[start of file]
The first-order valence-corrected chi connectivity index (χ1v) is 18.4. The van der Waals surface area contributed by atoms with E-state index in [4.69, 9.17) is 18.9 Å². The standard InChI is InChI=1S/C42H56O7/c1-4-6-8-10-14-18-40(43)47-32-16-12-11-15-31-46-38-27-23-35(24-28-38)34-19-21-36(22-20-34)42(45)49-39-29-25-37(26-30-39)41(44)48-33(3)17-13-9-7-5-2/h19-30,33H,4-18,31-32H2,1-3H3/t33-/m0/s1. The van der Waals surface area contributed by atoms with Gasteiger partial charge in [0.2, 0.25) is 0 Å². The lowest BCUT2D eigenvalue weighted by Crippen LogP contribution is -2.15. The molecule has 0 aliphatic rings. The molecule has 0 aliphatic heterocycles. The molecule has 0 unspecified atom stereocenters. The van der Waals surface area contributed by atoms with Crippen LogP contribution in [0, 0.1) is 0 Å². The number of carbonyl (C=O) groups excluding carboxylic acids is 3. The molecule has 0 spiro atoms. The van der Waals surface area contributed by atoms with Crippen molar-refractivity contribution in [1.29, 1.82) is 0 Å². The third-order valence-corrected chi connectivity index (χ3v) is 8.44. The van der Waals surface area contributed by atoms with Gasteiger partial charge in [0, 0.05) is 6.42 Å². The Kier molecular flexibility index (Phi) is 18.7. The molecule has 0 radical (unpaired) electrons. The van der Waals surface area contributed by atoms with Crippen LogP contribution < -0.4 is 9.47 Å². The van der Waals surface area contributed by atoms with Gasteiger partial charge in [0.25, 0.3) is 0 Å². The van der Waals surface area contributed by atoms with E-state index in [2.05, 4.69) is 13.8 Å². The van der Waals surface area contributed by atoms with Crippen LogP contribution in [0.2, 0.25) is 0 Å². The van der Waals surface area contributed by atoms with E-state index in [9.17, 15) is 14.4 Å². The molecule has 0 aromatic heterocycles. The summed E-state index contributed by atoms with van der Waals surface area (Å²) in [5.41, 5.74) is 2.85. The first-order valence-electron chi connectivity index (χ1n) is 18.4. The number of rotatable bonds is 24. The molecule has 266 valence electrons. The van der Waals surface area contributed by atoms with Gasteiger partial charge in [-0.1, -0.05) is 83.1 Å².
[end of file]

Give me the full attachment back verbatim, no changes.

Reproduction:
The first-order valence-corrected chi connectivity index (χ1v) is 18.4. The van der Waals surface area contributed by atoms with E-state index in [4.69, 9.17) is 18.9 Å². The standard InChI is InChI=1S/C42H56O7/c1-4-6-8-10-14-18-40(43)47-32-16-12-11-15-31-46-38-27-23-35(24-28-38)34-19-21-36(22-20-34)42(45)49-39-29-25-37(26-30-39)41(44)48-33(3)17-13-9-7-5-2/h19-30,33H,4-18,31-32H2,1-3H3/t33-/m0/s1. The van der Waals surface area contributed by atoms with Gasteiger partial charge in [0.2, 0.25) is 0 Å². The lowest BCUT2D eigenvalue weighted by Crippen LogP contribution is -2.15. The molecule has 0 aliphatic rings. The molecule has 0 aliphatic heterocycles. The molecule has 0 unspecified atom stereocenters. The van der Waals surface area contributed by atoms with Crippen LogP contribution in [0, 0.1) is 0 Å². The number of carbonyl (C=O) groups excluding carboxylic acids is 3. The molecule has 0 spiro atoms. The van der Waals surface area contributed by atoms with Crippen molar-refractivity contribution in [1.29, 1.82) is 0 Å². The third-order valence-corrected chi connectivity index (χ3v) is 8.44. The van der Waals surface area contributed by atoms with Gasteiger partial charge in [0, 0.05) is 6.42 Å². The Kier molecular flexibility index (Phi) is 18.7. The molecule has 0 radical (unpaired) electrons. The van der Waals surface area contributed by atoms with Crippen LogP contribution < -0.4 is 9.47 Å². The van der Waals surface area contributed by atoms with Gasteiger partial charge in [0.25, 0.3) is 0 Å². The van der Waals surface area contributed by atoms with E-state index in [2.05, 4.69) is 13.8 Å². The van der Waals surface area contributed by atoms with Crippen LogP contribution in [0.2, 0.25) is 0 Å². The van der Waals surface area contributed by atoms with E-state index in [9.17, 15) is 14.4 Å². The molecule has 0 aromatic heterocycles. The summed E-state index contributed by atoms with van der Waals surface area (Å²) in [5.41, 5.74) is 2.85. The first-order valence-electron chi connectivity index (χ1n) is 18.4. The number of rotatable bonds is 24. The molecule has 266 valence electrons. The van der Waals surface area contributed by atoms with Gasteiger partial charge in [-0.1, -0.05) is 83.1 Å².